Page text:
bell hooks in We Real Cool: Black Men and Masculinity (2004), describes black men as victims of imperialist white supremacist capitalist patriarchy, wherein they are essentially taught by white men to associate manhood with the ability to conquer and control. Black male patriarchy, in turn, functions by placing restrictions on the ways that black women and the LGBTQ+ community can operate in their own bodies and gives black men an illusion of ownership, control and domination over black women and queer people’s bodies. It is for this reason that an intersectional and decolonial approach is important and imperative in discussions about dismantling patriarchy and programs centred around that.

Considering that patriarchy and heteronormativity are premised upon colonial ideas of gender, sexuality and being, it is important that decolonisation is placed at the centre of dismantling these systems of oppression. For the organisation to take a revolutionary position on patriarchy and move towards a substantive egalitarian society, it is worth acknowledging that black people are born and raised as colonial subjects in South Africa, that our ideas of gender and sexuality do not exist in isolation from this fact.

Oyérónké Oyêwúmí, in her book The Invention of Women: Making An African Sense of Western Gender Discourses teaches us that in African studies, historically and currently, the creation, constitution and production of knowledge have remained the privilege of the ruling class. It should therefore be the duty of SASCO to commit and dedicate itself to moving women and queer people as marginalised people in society from the margins to the centre. Using Black Feminist thought as a theoretical lens ensures that the marginalized voices of women and queer people are fully heard, and the intersections of their identities are recognized and taken into consideration in the struggle for the total liberation of all marginalised people in South Africa, including black men who themselves suffer from patriarchy in a capitalist and racist context. The soul of our politics should be the commitment to ending domination in whatever form it manifests itself in, particularly because as Thomas Sankara asserts: “there is no true social revolution without the emancipation of women”.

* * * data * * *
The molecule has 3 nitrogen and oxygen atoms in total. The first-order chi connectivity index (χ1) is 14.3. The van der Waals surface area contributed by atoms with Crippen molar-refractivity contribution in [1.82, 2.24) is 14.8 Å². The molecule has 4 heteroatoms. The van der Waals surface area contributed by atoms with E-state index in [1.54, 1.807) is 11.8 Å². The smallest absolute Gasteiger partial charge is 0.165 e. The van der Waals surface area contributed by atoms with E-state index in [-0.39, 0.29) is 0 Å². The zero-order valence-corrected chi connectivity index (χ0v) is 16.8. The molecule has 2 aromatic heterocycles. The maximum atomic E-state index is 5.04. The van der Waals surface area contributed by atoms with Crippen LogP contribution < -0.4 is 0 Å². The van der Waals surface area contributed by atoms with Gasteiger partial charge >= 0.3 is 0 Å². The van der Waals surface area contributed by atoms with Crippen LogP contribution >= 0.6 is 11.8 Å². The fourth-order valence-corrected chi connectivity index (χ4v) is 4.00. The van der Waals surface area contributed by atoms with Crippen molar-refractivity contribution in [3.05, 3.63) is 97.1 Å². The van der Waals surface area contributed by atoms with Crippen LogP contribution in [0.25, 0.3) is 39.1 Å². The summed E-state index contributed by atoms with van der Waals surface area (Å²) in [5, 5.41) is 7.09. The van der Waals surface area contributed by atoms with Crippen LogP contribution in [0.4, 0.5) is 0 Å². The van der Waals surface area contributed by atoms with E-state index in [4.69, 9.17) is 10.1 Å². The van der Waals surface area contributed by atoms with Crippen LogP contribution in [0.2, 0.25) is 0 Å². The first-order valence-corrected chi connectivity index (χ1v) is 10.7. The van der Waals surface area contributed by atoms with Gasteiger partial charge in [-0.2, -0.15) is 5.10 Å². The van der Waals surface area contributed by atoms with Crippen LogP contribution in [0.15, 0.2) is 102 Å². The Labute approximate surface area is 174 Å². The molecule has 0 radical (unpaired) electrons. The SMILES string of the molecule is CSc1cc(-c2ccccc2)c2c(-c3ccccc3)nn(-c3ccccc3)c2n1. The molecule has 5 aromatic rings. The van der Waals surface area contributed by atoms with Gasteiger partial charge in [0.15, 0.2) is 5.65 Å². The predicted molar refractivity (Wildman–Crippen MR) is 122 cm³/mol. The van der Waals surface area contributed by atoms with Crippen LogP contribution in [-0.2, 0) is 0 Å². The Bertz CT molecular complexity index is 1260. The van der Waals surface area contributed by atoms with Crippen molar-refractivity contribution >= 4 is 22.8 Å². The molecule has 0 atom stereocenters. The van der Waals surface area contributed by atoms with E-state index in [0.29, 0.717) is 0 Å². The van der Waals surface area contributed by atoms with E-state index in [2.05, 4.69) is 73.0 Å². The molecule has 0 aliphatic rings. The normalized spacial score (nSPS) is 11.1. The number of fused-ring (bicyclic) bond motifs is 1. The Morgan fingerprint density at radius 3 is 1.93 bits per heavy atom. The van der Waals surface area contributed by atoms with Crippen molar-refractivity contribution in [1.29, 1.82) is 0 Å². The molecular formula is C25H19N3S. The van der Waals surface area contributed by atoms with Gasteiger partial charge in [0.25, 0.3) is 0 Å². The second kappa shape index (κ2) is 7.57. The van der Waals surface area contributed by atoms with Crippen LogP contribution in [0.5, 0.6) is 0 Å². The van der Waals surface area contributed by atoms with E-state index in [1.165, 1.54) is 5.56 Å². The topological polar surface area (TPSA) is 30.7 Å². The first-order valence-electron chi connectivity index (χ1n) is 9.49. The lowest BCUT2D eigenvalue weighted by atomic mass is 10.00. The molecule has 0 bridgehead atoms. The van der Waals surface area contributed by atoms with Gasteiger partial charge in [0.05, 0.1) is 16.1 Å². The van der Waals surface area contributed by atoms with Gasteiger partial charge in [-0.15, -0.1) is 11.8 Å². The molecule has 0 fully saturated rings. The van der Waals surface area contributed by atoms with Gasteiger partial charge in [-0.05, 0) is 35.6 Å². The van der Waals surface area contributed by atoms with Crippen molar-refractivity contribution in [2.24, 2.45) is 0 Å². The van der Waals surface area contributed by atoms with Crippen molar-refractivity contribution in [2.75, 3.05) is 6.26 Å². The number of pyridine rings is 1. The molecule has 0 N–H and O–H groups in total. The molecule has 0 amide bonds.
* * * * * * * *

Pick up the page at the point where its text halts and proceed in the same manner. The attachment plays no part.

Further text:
Feminism is for everybody. Especially because cultures of domination attack self-esteem, replacing it with a notion that we derive our sense of being from dominion over another. Patriarchal masculinity teaches men that their sense of self and identity, their reason for being, resides in their capacity to dominate others, particularly women and the LGBTQ+ community. Alarming rates of gender-based violence in South Africa are a reflection of this fact. SASCO, as one of the biggest student movements striving for the transformation of not just institutions of higher learning but society as a whole in order to achieve a non-sexist, non-racial and working class-based education system, needs to acknowledge that intersectionality operates as both the observance and analysis of power imbalances and the tool by which those imbalances could be eliminated altogether. To dismantle patriarchy and its manifestations, particularly heteronormativity, and move towards a non-sexist society, women and queer people must be at the forefront of nation building to bring the South African citizenry together and therefore develop a whole new ethos of human co-existence free from the shackles of oppression and exclusion. The future is therefore not only female, it is intersectional.

Zandile Tshabalala is an NEC Member of SASCO and ANCYL Tshwane RCPC/RTT Spokesperson. She writes in her own personal capacity

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Zandile Tshabalala

Zandile Tshabalala

Gender Struggle: The Future is Intersectional

Gender Struggle: The Future is Intersectional

Long histories of violence and systematic discrimination have created deep inequalities that disadvantage certain groups from the onset. These inequalities then intersect with each other, for example racism, sexism, classism etc, especially within the context of blackness.